Article

Surgical Endoscopy

, Volume 25, Issue 6, pp 1962-1968

Downregulation of leptin and resistin expression in blood following bariatric surgery

  • Claire EdwardsAffiliated withDepartment of General Surgery, The George Washington University Medical Center
  • , A. Katharine HindleAffiliated withDepartment of General Surgery, The George Washington University Medical Center Email author 
  • , Sidney FuAffiliated withDepartment of Molecular Biology and Biochemistry, The George Washington University Medical Center
  • , Fredrick BrodyAffiliated withDepartment of General Surgery, The George Washington University Medical CenterDepartment of Molecular Biology and Biochemistry, The George Washington University Medical Center

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Abstract

Background

Type 2 diabetes (T2D) resolves rapidly after bariatric surgery, even before substantial weight is lost. However, the molecular pathways underlying this phenomenon remain unclear. Microarray data has shown that numerous genes are differentially expressed in blood after bariatric surgery, including resistin and leptin. Resistin and leptin are circulating hormones derived from adipose tissue, which are associated with obesity and insulin resistance. This study examined expression of these genes before and after bariatric surgery in diabetic and nondiabetic obese patients.

Methods

The study included 16 obese patients who underwent bariatric surgery, either Roux-en-Y gastric bypass (RYGB) or adjustable gastric banding. Eight patients had T2D. Preoperative blood samples were collected in PAXgene tubes to stabilize mRNA. Postoperative samples were collected 3 months after surgery. Total RNA was isolated and cDNA was synthesized. Real-time quantitative PCR was used to quantify mRNA. Results were analyzed using Student’s t test with a P < 0.05 considered significant.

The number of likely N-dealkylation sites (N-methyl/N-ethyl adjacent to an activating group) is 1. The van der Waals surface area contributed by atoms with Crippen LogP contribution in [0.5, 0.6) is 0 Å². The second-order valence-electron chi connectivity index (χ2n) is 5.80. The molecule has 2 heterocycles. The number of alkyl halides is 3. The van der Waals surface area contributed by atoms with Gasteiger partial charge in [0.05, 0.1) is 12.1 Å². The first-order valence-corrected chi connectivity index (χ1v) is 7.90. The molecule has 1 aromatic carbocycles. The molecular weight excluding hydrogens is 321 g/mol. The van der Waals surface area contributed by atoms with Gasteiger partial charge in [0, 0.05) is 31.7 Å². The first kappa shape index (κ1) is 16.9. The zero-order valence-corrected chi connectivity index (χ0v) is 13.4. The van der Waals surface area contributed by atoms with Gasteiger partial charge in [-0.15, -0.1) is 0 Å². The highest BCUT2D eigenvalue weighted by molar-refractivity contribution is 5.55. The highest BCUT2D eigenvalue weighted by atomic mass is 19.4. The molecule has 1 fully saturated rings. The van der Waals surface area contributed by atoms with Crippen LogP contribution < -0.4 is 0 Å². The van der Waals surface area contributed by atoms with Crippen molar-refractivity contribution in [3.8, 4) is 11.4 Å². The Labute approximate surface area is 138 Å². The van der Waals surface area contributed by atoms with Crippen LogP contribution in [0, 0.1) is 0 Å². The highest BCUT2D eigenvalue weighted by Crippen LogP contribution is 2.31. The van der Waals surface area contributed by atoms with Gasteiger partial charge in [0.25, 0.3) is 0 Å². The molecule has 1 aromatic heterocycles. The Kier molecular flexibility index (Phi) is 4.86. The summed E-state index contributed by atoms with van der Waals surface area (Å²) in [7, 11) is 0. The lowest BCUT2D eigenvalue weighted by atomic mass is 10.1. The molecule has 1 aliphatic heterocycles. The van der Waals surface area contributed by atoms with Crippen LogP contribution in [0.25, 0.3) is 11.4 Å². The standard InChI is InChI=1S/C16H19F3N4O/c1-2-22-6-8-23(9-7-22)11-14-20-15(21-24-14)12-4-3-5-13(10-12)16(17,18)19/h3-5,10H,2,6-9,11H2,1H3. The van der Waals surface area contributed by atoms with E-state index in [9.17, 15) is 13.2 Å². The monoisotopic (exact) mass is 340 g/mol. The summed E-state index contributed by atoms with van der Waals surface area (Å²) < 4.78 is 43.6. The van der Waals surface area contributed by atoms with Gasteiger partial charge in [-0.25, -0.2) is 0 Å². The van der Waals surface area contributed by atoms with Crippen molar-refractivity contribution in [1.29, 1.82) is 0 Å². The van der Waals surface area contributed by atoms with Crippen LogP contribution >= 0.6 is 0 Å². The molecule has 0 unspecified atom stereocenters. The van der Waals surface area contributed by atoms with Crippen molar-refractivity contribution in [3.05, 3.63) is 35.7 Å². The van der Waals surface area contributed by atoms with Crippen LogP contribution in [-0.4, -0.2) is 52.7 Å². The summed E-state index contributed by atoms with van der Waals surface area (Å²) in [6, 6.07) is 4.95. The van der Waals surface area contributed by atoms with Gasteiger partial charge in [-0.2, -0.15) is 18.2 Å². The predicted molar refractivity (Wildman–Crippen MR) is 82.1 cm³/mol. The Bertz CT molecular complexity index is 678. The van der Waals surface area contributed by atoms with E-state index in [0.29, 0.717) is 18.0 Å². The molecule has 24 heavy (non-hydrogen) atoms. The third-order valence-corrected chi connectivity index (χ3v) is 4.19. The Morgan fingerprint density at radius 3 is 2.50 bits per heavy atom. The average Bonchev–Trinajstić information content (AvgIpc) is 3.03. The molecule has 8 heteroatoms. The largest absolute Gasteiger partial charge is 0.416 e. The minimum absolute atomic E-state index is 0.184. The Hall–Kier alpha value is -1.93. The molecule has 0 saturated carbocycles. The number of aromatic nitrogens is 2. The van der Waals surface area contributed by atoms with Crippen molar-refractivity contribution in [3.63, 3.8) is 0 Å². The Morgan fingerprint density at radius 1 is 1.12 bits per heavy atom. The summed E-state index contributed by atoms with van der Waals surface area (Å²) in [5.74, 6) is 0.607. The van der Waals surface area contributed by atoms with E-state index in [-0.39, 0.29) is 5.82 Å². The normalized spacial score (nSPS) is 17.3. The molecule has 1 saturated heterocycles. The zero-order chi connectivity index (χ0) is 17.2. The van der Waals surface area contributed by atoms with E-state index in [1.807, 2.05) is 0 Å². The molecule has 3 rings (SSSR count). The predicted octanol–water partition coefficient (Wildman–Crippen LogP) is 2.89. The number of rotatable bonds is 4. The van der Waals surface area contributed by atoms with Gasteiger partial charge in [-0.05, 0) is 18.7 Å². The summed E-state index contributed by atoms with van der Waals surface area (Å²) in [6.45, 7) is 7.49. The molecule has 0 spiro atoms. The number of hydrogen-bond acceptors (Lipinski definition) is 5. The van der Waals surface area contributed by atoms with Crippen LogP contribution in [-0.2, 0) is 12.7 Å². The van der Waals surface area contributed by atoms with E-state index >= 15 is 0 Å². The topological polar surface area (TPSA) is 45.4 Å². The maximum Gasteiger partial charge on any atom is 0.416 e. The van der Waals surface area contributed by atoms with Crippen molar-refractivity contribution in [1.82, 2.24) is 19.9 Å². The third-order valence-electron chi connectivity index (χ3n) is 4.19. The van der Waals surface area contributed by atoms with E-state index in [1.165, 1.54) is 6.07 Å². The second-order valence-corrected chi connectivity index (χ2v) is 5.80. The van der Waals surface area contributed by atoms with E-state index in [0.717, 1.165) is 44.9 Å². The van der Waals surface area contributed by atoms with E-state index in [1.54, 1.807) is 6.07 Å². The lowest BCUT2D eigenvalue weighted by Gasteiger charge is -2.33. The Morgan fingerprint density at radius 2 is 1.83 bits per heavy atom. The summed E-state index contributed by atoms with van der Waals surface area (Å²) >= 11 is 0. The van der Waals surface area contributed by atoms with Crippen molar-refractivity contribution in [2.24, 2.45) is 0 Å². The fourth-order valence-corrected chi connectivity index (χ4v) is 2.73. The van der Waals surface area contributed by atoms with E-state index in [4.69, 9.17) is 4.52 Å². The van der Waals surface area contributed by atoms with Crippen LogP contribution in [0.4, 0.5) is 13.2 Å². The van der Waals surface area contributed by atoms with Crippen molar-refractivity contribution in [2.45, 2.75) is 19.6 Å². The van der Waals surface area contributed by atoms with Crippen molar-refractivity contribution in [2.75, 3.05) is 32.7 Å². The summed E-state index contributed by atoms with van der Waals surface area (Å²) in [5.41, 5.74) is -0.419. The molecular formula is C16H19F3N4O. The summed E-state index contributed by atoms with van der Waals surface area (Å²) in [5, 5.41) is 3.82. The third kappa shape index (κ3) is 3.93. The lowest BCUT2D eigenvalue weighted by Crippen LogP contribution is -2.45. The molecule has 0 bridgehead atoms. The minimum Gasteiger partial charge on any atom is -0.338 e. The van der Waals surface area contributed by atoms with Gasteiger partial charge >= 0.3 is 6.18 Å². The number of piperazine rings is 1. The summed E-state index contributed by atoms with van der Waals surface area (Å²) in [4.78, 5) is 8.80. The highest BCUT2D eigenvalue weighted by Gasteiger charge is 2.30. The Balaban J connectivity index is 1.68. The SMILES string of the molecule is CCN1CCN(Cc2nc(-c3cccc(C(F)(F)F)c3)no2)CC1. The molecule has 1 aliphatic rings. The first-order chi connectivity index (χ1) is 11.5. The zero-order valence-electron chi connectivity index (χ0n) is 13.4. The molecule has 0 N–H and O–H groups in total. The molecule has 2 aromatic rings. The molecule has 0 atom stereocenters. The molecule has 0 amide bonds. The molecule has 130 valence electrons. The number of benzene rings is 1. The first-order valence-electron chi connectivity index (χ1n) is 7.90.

Results

Postoperatively, five diabetic patients had discontinued hypoglycemic medications and one showed improved glycemic control. Both leptin and resistin mRNA levels were elevated in the diabetic group but decreased after surgery to levels near those of the nondiabetic group. Greater downregulation of resistin and leptin expression occurred in patients who lost more excess body weight (EBW), while patients who lost less than 10% EBW had a mean increase in expression of the two genes. Downregulation of both genes was more pronounced after RYGB compared to gastric banding.

Conclusions

Downregulation of resistin and leptin gene expression after bariatric surgery may play a role in normalizing obesity-associated insulin resistance. Interestingly, downregulation is greater after RYGB and in patients who lose a greater proportion of EBW. Targeted therapies for obesity and diabetes may be developed by understanding the pathways by which these adipocytokines contribute to obesity and T2D.

Keywords

Bariatric surgery Type 2 diabetes Genomics Resistin Leptin